Sometimes, you can turn a cost into a negative cost. A former architecture student of mine, Dominique Tonetti and her husband, Frank Dutton, are managing to do that on their new project, Solisterra in Québec.
Dominique and Frank are building wonderful straw bale structures on a 150-acre property they own in West Québec. The lands are beautiful—abundant wildlife, several lakes plus a huge variety of trees.
They are going to build off-grid cottages on their lands that will be rented by the week to people who want to de-stress and live a simpler life. (Where do I sign up?) Some of the things they are working on include straw bale construction, solar electricity, solar heating (for hot water (which I really like)), solar ovens and green roofs.
They are determined to retain ownership of their property, not go into a mountain of debt (and thus run the not insignificant risk that the bank or finance company will one day own the cottages and the lands) and yet produce seven or eight cottages and a rec hall and a retreat to compete with the best in Eastern Ontario or West Québec. How will they do that?
First, they turned down ruinous interest rates from some predatory financiers who were going to advance construction funds. Not only were their interest rates punishing, they also required large fees—fees when they originate the loans, fees when they provide a draw, even fees when you pay the thing off with a permanent mortgage. And on top of that, Dom and Frank would have to pay legal fees and appraisal fees. Every time they want a draw, they would have to beg the appraiser to come out, then beg him or her for a decent appraisal, then beg the loan company and lawyer for a draw that was enough to pay all the darned fees plus their costs of construction less the 10% holdback.
A friend of mine (another former student, Matt Nesrallah, who runs his own financial advisor shop at Primerica) told me that the most powerful force in economics is compound interest. This is not a new idea, but it needs to be said again here. If your repayments to a Bank or a credit card company or the IRS or CRA compounds at a high rate of interest, you’re doomed.
So, Dominique and Frank decided to:
a) build the homes themselves thus reducing the cost of construction;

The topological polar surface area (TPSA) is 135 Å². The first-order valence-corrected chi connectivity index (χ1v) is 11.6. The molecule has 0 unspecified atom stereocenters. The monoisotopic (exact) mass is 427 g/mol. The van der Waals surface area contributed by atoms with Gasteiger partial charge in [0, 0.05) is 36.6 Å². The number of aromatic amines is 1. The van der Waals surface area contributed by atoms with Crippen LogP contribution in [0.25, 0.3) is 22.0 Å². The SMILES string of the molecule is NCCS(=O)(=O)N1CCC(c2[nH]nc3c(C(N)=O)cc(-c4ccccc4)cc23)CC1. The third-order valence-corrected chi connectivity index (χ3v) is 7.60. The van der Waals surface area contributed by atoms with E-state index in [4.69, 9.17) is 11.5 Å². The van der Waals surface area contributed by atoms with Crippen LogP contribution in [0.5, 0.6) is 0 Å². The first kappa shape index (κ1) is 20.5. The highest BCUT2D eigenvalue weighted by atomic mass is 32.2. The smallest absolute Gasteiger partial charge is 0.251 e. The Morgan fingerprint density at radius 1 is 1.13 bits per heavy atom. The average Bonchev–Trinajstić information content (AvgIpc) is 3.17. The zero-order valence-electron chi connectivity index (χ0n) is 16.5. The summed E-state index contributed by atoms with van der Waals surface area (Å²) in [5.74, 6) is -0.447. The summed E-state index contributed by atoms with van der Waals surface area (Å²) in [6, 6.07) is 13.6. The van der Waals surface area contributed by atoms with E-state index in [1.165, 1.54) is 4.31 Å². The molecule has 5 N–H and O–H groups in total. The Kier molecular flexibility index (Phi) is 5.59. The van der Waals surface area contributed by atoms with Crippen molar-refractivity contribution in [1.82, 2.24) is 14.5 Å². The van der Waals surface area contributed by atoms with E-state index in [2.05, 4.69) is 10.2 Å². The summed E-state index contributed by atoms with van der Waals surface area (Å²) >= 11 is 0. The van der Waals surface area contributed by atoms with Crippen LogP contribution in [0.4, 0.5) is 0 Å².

b) build only one unit at a time thus reducing their cash requirements further;
c) take a low interest rate mortgage on their existing home to fund what out of pocket costs they do have;
d) lastly, Dominique has offered to train and teach people straw bale construction.
In effect, she is running a school and can charge people for coming out and working on her project. They learn design from Dom, they learn construction techniques, they work with their hands which can be therapeutic, they work in a lovely setting with great people, they have fun, they feel like they are a part of something bigger than themselves and they gladly pay for the privilege.
THIS IS NEGATIVE COST LABOR.
Now how about that?
Here is a comment from Dominique—
It is a good story, it makes us sound more business savvy than we feel, but it is indeed how we operate. A small correction however, Solisterra is 350 acres, 150 of which is the two lakes. The workshops go beyond straw bale construction. Since we needed extra arms and many people wanted to learn how to build their own dream homes, we discovered that we could “sell” knowledge of: a) timber framing (which is very easy to build when you know how), b) masonry ovens, as well as c) installation of solar electric systems.
For next year’s unit, we are putting together a 10-workshop package (some people really want to know every step from the foundation up) in a one price deal. The great thing for us is that people become much handier by participating in our workshops…
I almost feel guilty charging them when they become very useful…but not quite! I have to remind myself that knowledge has a price. I learned all these construction techniques the hard way. I had to perform many tests before I could write specs (with a good conscience) to accompany my plans on previous projects.
Thank you for thinking of us for this story.
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